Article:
25th Street stretches for only two blocks, between Merchant Street and Anawrahta Road. It’s one of these streets you would pass without even noticing. Its delights are not obvious, behind its cluttered and confused spaces. This area is part of the Indian quarter, mainly Sunni. The lower (middle block) has eateries that are simple and very local. The man with the early morning roti stall hidden away in the shadows just to your left, as the street heads north, and the magnificently basic Tun Family (Rice & Tea) Indian cafe, where a great tasting range of dishes including potato and egg curries, dahl, soup, rice, and condiments can all be had for 1000Ks. The rest of the block is peppered with rare examples of early Bombay colonial-style residences painted in turquoise, faded green and mustard-yellows. One 1907 block of apartments is particularly special. Here you can also find a range of local bike shops offering basic models for 45000Ks and multi-geared bikes for around 85000; dynamo light, bell and basket all included. The street energy here is friendly and local, with lots of smiles and easy chatting.
As you cross Mahabandoola Road there is a small fruit market, at the moment overflowing with huge baskets of in-season mandarins, oranges and oversize apples. The upper (middle block) is called ‘all trades’ street by the locals. It’s all about sewing supplies and haberdashery. Here you can find all thicknesses of thread, skeins of multi-coloured wool, scissors, needles, sewing machine spare parts and of course sewing machines. MR J Singh ‘s newly arrived Goldy machines from China, as well as his specialised embroidery and umbrella-stitching machines from India, shine in the early morning sun. Mr Singh has travelled from New Delhi to market his wares. This week he will celebrate the birthday of Guru Nanak at the Sikh Temple in Dagon. He’s happy to be in Yangon. In this block you will also find the Supater Razar Jamay Mosque, which services the local Sunni population. 25th Street celebrates its multiculturalism gently. Across the road from the mosque is the Christian-run OK 345 Household & Industrial Sewing Parts shop that raises money for Yangon’s St Mary’s Cathedral, and nearby is the Alibaba Amusement Centre for the more secular minded; the lights are blazing and the spectacle is unceasing. My favourite shop is the button stall, hundreds of different coloured buttons (50-100Ks) made from glass, plastic and coconut shell, it’s a brightly coloured flame, alight with childhood happiness. Enjoy.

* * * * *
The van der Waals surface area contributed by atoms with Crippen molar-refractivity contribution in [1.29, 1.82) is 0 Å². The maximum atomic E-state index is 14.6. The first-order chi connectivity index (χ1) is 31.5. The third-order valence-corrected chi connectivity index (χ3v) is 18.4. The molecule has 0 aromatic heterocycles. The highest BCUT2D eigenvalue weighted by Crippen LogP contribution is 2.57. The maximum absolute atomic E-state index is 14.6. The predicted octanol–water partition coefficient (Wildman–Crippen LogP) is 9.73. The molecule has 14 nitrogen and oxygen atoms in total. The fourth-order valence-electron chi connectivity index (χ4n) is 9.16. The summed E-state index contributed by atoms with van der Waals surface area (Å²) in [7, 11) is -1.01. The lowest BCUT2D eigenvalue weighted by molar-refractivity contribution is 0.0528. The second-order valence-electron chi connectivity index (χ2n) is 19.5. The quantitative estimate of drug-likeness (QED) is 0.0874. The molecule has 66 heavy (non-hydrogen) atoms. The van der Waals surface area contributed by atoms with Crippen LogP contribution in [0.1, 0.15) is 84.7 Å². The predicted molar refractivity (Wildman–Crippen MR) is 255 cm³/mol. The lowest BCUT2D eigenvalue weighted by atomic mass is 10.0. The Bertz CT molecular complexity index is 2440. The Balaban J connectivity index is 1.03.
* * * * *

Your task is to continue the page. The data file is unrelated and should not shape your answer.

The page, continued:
by Bob Percival
——– ABOUT THIS BLOG ———–
This blog is about the downtown streets of Yangon, the narrow thoroughfares that form the north/south grid of what was once called Old Town, laid out and designed by the British in the late 1800s. It’s now Downtown. These streets are living spaces. They have there own rhythm, colour and stories. They draw up the fresh air from the River, the lungs of the City. They provide shade and respite from the Yangon sun and heat. They are the walkways and shopping strips for pedestrians escaping the traffic-choked major roads that run east/west across the city. These streets of downtown Yangon are the life and blood of this city. Each week I will explore one of these streets. Please come along for the walk.